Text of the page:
Musical Features/Performance Style

The soul sound encompasses many different vocal styles and timbres. It ranged from the more lyrical and tempered style of Curtis Mayfield and the Impressions, and Al Green, to the gospel-folk style of the Staple Singers to the percussive and shouting approach of James Brown, Otis Redding, Aretha Franklin, Wilson Pickett and Sam and Dave. Performances of soul music were similar to the preaching style and gospel singing heard in African American folk-styled churches. The singing was improvisatory and intensified the performance by repeating words and phrases, and punctuating with grunts, shouts, and moans. Timbres alternated between lyrical and percussive, shifted from high to low pitches, and incorporated bends, slides, melisma, and passing tones in the melody. Instrumentalists imitated these vocal sounds, using the technological devices of the day such as guitar wah-wah pedals and keyboard synthesizers to make their instruments “talk.”

Lyrics

Soul music performers promoted the ideology of Black Power through their lyrics, which advocated national Black unity, activism, and self-pride. Curtis Mayfield, songwriter and lead singer of the Impressions, set the stage with “Keep on Pushing” (1964), “People Get Ready” (1964), “We’re a Winner” (1967), and “This is My Country” (1968). These themes also resonate in the recordings of Sam & Dave’s “Soul Man” (1967) and the Staple Singers’ “You’ve Got to Earn It” and “Respect Yourself” (1971). James Brown stressed the need for racial pride in “Say It Loud—I’m Black and I’m Proud, Pt. 1” (1968) and he addressed social and political issues in “I Don’t Want Nobody To Give Me Nothing (Open Up The Door, I’ll Get It Myself)” (1969) and “Get Up, Get Into It, Get Involved” (1970). By the end of the turbulent 1960s, Motown artists began to address a range of social issues as heard in the Temptations’ “Cloud Nine” (1968) and “Ball of Confusion (That’s What the World Is Today)” (1970), Gladys Knight & The Pips’ “Friendship Train” (1969), Edwin Starr’s “War” (1970), and Stevie Wonder’s “Living for the City” (1973) and “Higher Ground” (1973).

Other prevalent themes in the lyrics of soul focused on unity and respect, not only among African Americans as a community but in personal relationships as well. Otis Redding spoke of committed personal relationships in “I’ve Been Loving You Too Long” (1965), “Respect” (1965), and “Try a Little Tenderness” (1966), as did Sam and Dave in “You Don’t Know Like I Know” (1965) and “When Something Is Wrong With My Baby” (1966), and Al Green in “Let’s Stay Together” (1971) and “I’m Still In Love With You” (1972). Joe Tex’s “A Sweet Woman Like You” (1965), Percy Sledge’s “When a Man Loves a Women” (1966), and Wilson Pickett’s “I Found a Love” (1967) acknowledged the importance of women in their lives. Aretha Franklin (known as the “Queen of Soul”) echoed related themes from the opposite perspective in “I Never Loved a Man (The Way I Love You)” (1967), “Do Right Woman—Do Right Man” (1967), and “I Can’t See Myself Leaving You” (1968), and Gladys Knight & The Pips in “If I Were Your Woman” (1970).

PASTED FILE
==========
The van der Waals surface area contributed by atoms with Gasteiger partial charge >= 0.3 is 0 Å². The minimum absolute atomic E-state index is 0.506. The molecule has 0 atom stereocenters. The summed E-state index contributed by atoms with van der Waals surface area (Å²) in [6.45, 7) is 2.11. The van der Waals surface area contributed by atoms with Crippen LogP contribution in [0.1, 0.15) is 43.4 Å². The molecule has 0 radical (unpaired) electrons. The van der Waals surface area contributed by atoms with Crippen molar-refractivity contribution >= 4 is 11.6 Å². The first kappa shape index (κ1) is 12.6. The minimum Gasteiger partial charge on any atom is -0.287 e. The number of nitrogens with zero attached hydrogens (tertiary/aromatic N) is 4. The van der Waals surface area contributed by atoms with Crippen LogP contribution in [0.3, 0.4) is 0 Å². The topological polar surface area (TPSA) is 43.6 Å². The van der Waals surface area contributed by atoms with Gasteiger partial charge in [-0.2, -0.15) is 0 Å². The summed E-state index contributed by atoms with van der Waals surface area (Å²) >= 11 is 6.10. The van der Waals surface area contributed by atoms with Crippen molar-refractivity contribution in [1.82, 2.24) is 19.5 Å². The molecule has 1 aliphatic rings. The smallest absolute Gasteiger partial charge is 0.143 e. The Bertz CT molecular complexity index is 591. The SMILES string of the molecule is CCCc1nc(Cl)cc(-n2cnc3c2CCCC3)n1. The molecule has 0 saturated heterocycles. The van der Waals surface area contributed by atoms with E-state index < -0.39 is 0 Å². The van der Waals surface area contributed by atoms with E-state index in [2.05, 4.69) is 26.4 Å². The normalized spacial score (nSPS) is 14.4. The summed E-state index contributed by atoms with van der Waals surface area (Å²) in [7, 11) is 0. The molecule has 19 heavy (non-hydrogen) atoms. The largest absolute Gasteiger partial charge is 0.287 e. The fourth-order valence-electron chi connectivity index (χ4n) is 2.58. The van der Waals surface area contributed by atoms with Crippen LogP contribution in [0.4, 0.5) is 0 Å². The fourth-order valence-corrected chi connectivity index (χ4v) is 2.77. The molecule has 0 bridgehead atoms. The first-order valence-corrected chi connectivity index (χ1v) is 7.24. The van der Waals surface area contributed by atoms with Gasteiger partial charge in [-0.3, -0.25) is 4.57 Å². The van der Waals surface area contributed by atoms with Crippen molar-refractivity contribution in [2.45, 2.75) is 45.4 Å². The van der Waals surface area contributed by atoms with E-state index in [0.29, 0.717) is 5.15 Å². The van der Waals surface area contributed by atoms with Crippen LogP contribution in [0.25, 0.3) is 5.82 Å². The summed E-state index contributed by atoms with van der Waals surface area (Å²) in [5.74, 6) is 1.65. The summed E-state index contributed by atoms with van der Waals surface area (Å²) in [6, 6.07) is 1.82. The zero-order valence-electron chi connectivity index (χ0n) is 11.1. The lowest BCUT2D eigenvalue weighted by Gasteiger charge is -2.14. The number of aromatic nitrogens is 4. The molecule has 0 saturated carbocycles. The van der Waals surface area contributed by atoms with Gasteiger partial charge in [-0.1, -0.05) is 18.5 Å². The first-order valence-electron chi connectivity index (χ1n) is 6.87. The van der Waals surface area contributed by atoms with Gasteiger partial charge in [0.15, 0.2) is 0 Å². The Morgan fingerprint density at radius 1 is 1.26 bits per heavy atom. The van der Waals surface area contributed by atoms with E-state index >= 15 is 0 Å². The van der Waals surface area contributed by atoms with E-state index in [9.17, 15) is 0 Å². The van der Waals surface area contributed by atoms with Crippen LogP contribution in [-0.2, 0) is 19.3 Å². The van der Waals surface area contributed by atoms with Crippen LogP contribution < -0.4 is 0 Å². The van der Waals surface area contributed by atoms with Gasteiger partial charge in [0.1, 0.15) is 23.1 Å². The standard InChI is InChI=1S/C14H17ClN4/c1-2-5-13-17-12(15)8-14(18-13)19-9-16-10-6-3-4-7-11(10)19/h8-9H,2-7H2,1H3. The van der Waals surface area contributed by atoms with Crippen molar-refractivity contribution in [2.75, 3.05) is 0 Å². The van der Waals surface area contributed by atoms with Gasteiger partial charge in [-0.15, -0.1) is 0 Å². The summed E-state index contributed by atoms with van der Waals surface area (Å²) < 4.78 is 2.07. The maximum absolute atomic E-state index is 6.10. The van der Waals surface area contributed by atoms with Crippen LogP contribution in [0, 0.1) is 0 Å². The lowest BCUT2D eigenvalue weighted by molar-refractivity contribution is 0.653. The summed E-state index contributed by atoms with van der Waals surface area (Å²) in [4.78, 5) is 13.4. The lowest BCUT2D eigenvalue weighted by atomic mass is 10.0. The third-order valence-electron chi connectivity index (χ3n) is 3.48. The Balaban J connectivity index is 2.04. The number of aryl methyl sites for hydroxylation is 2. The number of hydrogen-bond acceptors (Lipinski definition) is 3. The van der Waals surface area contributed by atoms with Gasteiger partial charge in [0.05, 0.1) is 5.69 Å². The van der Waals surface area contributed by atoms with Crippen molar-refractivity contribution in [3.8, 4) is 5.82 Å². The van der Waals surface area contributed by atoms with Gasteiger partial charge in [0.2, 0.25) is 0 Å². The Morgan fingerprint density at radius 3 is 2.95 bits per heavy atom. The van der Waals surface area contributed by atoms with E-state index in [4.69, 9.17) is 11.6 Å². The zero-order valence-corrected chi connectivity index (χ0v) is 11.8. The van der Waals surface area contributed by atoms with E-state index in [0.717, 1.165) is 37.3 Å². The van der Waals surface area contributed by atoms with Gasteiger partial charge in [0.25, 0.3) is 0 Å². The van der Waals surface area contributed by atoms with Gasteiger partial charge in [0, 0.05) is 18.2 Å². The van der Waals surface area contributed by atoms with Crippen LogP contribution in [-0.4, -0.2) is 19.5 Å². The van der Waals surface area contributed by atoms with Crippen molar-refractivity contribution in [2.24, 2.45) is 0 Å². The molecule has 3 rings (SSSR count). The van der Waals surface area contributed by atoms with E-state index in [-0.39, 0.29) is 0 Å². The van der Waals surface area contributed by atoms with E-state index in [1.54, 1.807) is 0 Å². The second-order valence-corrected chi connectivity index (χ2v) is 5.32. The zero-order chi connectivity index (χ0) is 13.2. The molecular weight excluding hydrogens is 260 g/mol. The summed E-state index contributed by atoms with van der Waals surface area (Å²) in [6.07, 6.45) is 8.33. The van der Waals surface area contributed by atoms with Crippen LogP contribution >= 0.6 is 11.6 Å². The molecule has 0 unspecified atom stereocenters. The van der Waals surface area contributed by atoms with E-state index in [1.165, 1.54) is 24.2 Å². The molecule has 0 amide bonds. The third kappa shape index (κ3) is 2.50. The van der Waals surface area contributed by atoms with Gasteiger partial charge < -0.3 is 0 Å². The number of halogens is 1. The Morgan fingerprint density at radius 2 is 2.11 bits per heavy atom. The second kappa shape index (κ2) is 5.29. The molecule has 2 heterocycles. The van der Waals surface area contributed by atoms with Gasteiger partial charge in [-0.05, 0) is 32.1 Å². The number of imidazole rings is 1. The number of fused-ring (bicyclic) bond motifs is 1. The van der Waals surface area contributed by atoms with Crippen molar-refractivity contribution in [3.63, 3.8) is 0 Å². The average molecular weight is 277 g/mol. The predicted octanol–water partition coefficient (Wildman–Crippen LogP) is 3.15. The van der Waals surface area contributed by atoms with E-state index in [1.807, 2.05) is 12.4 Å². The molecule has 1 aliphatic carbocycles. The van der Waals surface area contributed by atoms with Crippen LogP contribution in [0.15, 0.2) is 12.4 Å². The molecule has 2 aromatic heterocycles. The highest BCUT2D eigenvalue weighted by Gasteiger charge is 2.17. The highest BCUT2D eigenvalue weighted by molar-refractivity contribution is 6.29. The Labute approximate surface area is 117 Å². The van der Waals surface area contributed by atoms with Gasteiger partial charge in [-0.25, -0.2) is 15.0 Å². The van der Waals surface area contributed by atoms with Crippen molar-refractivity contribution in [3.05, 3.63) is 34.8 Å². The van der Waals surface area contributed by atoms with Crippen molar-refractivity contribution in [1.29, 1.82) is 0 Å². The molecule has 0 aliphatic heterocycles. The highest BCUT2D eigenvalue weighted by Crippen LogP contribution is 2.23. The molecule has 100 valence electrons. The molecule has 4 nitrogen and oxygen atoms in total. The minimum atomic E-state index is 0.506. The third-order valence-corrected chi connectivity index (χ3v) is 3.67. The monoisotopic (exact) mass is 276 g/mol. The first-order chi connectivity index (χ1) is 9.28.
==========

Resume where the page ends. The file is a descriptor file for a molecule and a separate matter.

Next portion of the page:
Soul music remained a major form of Black popular expression through the mid-1970s. The changes envisioned by African Americans, especially those living in the inner city, came at a much slower rate than anticipated. Musicians continued to speak on behalf of the community: The Isley Brothers expounded on the need for “Freedom” (1970) and the Chi-Lites reminded society that the critical mass of African Americans had not yet been empowered in “(For God’s Sake) Give More Power to the People” (1971). The O’Jays cautioned about “Backstabbers” (1972) and Marvin Gaye spoke of inner-city social problems in “What’s Going On” (1971) and “Inner City Blues” (1971), as did the O’Jays’ “Give the People What They Want” (1975). By the mid-1970s, the defining sound of soul had largely disappeared from the popular music landscape, replaced by funk and disco, and later, rap/hip-hop.

Stevie Wonder
Aretha Franklin
James Brown
Marvin Gaye
Ray Charles
Sam Cooke
Otis Redding
Sam and Dave
The Isley Brothers
Stevie Wonder

Bibliography

  1. Haralambos, Michael. Soul Music: The Birth of a Sound in Black America. 1974. Reprint, New York: Da Capo, 1985.
  2. Maultsby, Portia K. “Soul” in Burnim, Mellonee V. and Portia K. Maultsby, eds. African American Music: An Introduction. 2nd ed. New York: Routledge Press, 2015, p. 277-298.
  3. Werner, Craig. Higher Ground: Stevie Wonder, Aretha Franklin, Curtis Mayfield, and the Rise and Fall of American Soul. New York: Crown Publishers, 2004.
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The Timeline of African American Music by Portia K. Maultsby, Ph.D. presents the remarkable diversity of African American music, revealing the unique characteristics of each genre and style, from the earliest folk traditions to present-day popular music.

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Jessye Norman

Carnegie Hall’s interactive Timeline of African American Music is dedicated to the loving memory of the late soprano and recitalist Jessye Norman.

© 2008 Richard Termine

Special thanks to Dr. Portia K. Maultsby and to the Advisory Scholars for their commitment and thought-provoking contributions to this resource.

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The Timeline of African American Music has been made possible in part by a major grant from the National Endowment for the Humanities: Democracy demands wisdom. The project is also supported in part by a grant from the National Endowment for the Arts.